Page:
Hugh Aitken

Publisher: Elkan-Vogel, Inc.
Print Status: Rental

Quick Overview

As the deadline approached for me to submit program notes, I faced the fact that I really preferred not to write any at all. If the heard piece doesn?t tell the listeners all they need to know, it seems to me this must be the fault of the music. And have we not all labored through dense paragraphs which might be appropriate in a text on musical analysis but from which the gentle music lover should be spared?

Of course there are some bare facts concerning the piece that may interest you. I finished it at 10:20 a.m. on Thursday, March 12, 1998. The sky was overcast but to me it seemed quite sunny. It?s hard to say precisely when I began it, but it took me about 11 months. (I?d appreciate your not telling me about Mozart writing his last three symphonies in six weeks.) The writing of it, as almost always, presented a good number of difficulties but it was, on the whole, a joyful task because Maestro Schwarz had agreed to program it even before he had seen a note. I have, under inner compulsion, written more than a few pieces without such a commitment, some of which will still remain unperformed. Believe me, it is much easier and quite exhilarating to begin writing a vigorous, difficult passage for orchestra when you know that a conductor like Gerard Schwarz and performers like the Seattle Symphony are going to rehearse and play it.

The irregular and tricky rhythms in the second movement were derived from improvisations by the South Indian drummer Palgat Raghu. It?s not that I had any desire to sound exotic, but while preparing to teach a course in Asian music, I became captivated by Indian music in particular. The rhythmic intricacies are far beyond anything in our classical music with the exception of some 20th-century works in which the composers have devised staggering rhythmic complexities by mathematical means ? fascinating on paper but likely to sound pointless.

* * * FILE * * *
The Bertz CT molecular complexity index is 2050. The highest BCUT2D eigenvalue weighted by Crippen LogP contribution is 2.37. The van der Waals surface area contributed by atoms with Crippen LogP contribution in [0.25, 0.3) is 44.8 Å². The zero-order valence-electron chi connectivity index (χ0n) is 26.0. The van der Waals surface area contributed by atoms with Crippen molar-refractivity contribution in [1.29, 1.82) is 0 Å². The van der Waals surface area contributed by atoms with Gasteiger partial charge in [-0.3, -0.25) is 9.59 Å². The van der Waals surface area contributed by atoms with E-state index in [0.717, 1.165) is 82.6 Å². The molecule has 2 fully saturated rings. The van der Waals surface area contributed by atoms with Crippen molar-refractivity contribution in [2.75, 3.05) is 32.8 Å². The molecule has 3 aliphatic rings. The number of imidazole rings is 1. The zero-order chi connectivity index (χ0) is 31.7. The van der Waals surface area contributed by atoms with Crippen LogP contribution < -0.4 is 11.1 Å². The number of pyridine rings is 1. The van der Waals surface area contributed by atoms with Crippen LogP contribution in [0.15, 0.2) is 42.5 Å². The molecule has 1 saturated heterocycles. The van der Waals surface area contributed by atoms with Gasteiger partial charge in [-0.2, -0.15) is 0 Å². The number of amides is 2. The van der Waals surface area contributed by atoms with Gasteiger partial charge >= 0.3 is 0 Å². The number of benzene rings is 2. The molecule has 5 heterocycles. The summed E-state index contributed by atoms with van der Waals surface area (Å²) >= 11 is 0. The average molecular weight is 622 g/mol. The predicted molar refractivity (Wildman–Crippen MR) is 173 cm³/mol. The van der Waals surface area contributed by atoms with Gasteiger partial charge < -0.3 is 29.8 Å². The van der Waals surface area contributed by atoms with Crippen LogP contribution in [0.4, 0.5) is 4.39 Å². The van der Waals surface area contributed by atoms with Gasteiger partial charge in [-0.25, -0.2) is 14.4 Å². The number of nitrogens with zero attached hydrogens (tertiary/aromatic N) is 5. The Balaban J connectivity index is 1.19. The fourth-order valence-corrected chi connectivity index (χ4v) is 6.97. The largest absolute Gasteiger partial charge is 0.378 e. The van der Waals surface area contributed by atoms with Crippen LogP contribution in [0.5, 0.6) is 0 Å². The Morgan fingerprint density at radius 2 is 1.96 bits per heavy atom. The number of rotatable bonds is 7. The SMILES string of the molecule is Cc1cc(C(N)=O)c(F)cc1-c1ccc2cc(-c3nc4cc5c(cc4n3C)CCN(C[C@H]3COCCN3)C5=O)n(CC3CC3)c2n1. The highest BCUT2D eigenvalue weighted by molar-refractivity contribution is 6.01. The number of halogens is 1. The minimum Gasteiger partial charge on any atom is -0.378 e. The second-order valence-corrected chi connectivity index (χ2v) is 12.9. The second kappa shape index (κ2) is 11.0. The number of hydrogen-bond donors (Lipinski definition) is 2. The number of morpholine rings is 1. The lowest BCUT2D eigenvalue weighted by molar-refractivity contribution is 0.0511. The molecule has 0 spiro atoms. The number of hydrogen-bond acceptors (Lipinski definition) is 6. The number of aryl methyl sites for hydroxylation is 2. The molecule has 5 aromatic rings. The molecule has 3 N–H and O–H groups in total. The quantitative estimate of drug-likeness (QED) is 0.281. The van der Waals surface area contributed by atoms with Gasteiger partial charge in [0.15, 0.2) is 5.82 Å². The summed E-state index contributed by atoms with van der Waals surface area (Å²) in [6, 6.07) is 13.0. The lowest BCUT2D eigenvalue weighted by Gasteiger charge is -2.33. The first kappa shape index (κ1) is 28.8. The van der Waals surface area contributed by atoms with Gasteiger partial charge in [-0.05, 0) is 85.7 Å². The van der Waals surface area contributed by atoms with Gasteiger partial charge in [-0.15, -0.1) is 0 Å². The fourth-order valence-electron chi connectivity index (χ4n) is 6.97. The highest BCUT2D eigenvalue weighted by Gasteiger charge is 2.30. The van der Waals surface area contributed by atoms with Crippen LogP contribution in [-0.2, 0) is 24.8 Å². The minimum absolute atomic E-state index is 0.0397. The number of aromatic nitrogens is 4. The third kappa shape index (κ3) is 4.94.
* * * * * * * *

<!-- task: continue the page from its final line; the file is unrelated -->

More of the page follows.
Indian musicians, on the other hand, have no notation and learn everything by rote. Starting from heard and felt patterns, they and their audience can hear what goes on in their pieces. I fear, however, that Raghu may not like everything he hears in this movement, because here and there I have tried to wed some ?50s pop-tune harmonies with his rhythms. (The only harmony in Indian music is a drone on the first and fifth steps of the scale.) Some of you may even recognize a certain tune.

The first movement is straightforward, and I hope it says what it has to say in a vigorous and clear manner. I thought the relaxed third movement would be welcomed by the audience (and the players!) after the highly active second. The final movement requires one bit of explanation about the two short, improvisatory-sounding, dream-like passages in the introduction: The uncoordinated melodic fragments you hear are all from earlier pieces of mine, going back as far as 1948. Make of them what you will. When these recollections are out of the way, we proceed with variations on a short, sturdy tune I?m glad I came up with.

I want to express my gratitude to Gordon and Lillian Hardy of New York City for their generous support in the preparation of performance materials. And to my wife, Laura Isabel Tapia (the librettist of my opera "Felipe", as yet unperformed in its entirety), for putting up with my mood swings.

Available on Rental

Additional Information

Commission Commissioned by the Seattle Symphony.
Composition Date 1998
Duration 00:26:00
Orchestration 3(Picc.) 3(E.H.) 3(B.Cl.) 3 - 4 3 3 1; Timp. 4Perc. Str.
Premiere April 8, 1999. Seattle Symphony, Gerard Schwarz, conductor.